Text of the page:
You Can Find It, But Can You Buy It? Deri Jones And Innes Murray Present At The UKCMG Annual Conference.

Date: 18th May 2012
Author: Deri Jones

I’m just back from an enjoyable time at the UK Computer Measurement Group (UKCMG) annual conference.

Aside from the chance to hear cool presentations from the leading lights of the international CMG community, and to swap war stories with others who spend their time deep in Capacity Management, modelling, system/website load testing and all the associated challenges, I experienced the most engaged and audience for a presentation ever ! There were so many questions for Innes, they were reluctant to call a halt!

Innes Murray, IT Director of Inghams Travel,  was on the podium, with yours truly adding 5 minutes of detail in the middle. He opened the eyes of those present with his tips on measuring and managing the issue of Unbuyable Holidays (the Caching Problem he called it)  to maintain best customer experience and purchase rates.

Innes went into specific depth on how measuring live usage through dynamic user journeys had brought focus across both the business and IT teams with a shared interest in customers experience. Of course this experience is directly dependent upon the shifting sand of the dynamic cache that is itself based on 3rd-party data (flight availabilty in this case) that itself is dynamic and only available from suppliers as a cached record.

In simple terms the challenge is this – reducing the bad customer experience that results from a product that is findable on the website from cached product data, but is then not actually buyable at checkout when a realtime availability check is made.

The data caching solution itself was arrived upon initially by the travel industry as a way to improve user experience by removing the need to run many realtime queries that would slow down the user search.

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In Ingham’s Travel case, the nightly list (cache) of available holidays comes to over 7M records based on combinations of destination chalets, resorts, starting airports, number of days etc.

While this cached list makes search faster and more responsive for the user the data is all “old” even if only by a few hours.  This means that user searches during the day can sometimes produce results where a user can find a holiday, but in the later pages of booking and adding their details are then told that it is not in fact available.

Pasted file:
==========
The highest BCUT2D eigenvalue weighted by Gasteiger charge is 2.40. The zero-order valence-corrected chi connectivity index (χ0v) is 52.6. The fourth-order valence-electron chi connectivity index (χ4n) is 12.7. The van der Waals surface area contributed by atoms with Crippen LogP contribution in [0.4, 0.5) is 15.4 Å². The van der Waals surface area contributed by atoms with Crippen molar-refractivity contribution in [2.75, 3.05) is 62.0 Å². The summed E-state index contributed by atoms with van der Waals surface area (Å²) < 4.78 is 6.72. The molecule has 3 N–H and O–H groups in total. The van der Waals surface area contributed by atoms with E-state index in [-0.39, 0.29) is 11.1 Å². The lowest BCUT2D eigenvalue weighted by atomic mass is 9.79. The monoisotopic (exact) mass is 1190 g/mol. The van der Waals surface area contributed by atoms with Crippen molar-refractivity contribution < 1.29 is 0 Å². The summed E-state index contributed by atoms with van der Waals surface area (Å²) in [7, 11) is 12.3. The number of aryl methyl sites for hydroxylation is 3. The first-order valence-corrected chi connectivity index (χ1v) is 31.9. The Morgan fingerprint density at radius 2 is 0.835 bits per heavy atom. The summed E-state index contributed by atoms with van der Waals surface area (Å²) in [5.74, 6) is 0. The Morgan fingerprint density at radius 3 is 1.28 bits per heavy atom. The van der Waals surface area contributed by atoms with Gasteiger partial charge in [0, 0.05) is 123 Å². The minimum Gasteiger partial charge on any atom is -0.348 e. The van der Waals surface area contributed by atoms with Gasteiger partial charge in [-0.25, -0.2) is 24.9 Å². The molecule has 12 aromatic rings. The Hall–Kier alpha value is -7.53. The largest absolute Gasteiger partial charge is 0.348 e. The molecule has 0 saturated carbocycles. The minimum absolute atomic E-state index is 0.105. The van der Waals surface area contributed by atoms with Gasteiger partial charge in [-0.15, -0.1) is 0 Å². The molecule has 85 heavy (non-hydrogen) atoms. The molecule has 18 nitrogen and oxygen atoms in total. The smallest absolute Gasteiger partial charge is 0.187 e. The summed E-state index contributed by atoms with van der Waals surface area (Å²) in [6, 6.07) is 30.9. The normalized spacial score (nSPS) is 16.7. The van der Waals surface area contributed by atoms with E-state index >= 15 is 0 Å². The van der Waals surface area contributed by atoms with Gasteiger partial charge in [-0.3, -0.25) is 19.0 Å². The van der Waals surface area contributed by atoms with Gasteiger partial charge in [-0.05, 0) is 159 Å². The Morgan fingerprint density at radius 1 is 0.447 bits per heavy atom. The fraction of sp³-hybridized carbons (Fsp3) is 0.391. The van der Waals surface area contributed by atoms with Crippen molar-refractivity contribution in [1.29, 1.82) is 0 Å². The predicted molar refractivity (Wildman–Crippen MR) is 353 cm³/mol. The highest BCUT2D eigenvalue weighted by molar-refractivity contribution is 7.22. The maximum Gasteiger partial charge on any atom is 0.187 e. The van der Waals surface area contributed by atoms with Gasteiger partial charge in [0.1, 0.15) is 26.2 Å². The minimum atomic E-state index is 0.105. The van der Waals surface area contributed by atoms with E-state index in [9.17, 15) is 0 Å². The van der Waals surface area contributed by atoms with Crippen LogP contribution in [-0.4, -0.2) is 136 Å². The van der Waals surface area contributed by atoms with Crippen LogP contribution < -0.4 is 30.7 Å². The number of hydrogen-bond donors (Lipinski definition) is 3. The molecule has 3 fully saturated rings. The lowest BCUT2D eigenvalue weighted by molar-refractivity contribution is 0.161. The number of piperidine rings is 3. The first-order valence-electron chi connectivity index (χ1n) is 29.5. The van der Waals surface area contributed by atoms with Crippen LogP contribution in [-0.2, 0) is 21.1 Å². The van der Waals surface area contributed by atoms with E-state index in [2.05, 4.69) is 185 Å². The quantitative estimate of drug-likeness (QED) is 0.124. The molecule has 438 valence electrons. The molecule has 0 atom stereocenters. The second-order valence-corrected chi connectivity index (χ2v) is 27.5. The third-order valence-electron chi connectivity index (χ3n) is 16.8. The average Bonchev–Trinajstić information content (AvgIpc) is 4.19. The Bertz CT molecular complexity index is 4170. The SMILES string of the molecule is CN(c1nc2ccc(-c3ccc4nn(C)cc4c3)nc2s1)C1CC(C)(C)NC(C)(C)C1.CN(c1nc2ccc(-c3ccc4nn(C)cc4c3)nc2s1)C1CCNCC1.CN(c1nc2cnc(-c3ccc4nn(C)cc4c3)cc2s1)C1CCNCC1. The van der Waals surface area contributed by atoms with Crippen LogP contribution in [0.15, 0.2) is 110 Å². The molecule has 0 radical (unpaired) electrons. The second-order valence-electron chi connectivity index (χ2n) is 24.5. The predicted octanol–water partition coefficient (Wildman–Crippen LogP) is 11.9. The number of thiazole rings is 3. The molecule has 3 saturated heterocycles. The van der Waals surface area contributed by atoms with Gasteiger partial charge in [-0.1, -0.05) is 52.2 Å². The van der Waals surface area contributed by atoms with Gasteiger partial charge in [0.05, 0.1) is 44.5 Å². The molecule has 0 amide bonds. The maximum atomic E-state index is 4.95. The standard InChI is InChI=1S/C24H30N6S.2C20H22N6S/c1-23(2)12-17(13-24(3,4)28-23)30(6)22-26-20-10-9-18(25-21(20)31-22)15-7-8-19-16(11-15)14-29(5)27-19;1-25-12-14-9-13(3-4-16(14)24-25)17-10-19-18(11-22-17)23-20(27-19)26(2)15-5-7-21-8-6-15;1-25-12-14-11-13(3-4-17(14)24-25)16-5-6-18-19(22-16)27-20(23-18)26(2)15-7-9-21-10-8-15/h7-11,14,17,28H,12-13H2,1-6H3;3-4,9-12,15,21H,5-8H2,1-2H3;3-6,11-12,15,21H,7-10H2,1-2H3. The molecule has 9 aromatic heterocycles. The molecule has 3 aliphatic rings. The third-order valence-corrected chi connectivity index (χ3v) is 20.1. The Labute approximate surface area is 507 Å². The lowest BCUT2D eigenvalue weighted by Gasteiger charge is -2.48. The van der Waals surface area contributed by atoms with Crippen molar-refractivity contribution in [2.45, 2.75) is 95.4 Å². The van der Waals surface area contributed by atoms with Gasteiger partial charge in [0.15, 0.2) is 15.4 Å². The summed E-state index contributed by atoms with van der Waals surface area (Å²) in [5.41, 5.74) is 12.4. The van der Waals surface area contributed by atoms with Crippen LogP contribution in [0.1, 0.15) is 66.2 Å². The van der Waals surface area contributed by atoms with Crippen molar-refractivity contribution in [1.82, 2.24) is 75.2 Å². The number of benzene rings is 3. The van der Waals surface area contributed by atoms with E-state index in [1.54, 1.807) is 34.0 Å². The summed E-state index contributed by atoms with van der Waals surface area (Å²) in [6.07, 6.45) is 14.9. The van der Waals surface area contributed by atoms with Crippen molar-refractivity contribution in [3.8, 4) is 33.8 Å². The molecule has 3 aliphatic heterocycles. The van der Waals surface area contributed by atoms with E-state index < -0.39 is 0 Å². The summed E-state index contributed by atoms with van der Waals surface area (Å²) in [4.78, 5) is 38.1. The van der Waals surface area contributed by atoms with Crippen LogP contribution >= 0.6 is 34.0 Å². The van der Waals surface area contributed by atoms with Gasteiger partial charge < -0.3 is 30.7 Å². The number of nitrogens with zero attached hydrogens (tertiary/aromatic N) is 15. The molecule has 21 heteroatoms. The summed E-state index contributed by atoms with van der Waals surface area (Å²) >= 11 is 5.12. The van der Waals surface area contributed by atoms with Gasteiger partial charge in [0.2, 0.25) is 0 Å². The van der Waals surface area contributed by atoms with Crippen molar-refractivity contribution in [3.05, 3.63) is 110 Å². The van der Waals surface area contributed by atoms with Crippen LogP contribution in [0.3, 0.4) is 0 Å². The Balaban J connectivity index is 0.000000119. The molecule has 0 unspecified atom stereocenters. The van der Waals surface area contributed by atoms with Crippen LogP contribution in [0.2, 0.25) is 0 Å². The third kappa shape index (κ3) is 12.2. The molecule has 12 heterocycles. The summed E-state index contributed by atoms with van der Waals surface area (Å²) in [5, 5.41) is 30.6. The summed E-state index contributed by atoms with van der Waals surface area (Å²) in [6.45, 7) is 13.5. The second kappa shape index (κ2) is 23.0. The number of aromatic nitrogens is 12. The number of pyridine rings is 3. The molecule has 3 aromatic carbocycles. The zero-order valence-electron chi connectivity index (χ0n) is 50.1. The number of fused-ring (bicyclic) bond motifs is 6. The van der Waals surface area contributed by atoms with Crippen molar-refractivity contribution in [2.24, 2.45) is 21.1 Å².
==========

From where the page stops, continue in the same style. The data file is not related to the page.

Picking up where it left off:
This can for example when the necessary specific  schedule flights for that package are no longer buyable from the relevant air-line.  Air lines often release seats in blocks, not the whole aircraft. For a specific flight there may be no seats at price £X  on one day but some new ones may become available the next, only to sell out again within a couple of days and once more be unavailable for a few days until the next ‘block’ is released, perhaps at a  different price point. Users do not know or care about this, they only feel frustrated that they could not book the holiday they thought they had found, and then are confused when, having been told their combination of requirements was sold out, or otherwise unavailable, see the same thing offered again when they visit the site at a later date.

These customer journey ‘dead ends’ are very damaging to sales.

Some of these dead-ends are also due to technical issues within the eCommerce website itself, as well as within the inventory management Cache as above.

Innes explained that through the use of realistic dynamic user journeys, that choose a different package each for each sample every 5 minutes 24/7   he’s able to measure the ‘dead ends’, and address the technical issues in his website and inventory management caching systems, to reduce them.

Despite the fact that Innes had the ‘graveyard slot’ after lunch, the presentation hit a nerve even for the predominently non-travel audience, who experienced many of the same core issues with their own inventory and subsequent planning, prioritisation and capacity management.

It was also interesting to swap selenium performance testing consultancy stories – and other interesting speaker slots on Monday were:

  • the Keynote and later session from Glenn Anderson, from the USA,  on performance measurements of web systems in the Cloud – something that in the team here we are doing on a more and more frequent basis;
  • Paul Offord of Advance7 on building an effective cross-technology Rapid Problem Solving team – something where the right measurement tools providing the right evidence are vital to the speed of solution.
  • The Capacitas guys as always did some useful sessions – Hi Andy !

Contact us if you would like to find out more about how our load testing, inventory management and support for capacity planning.

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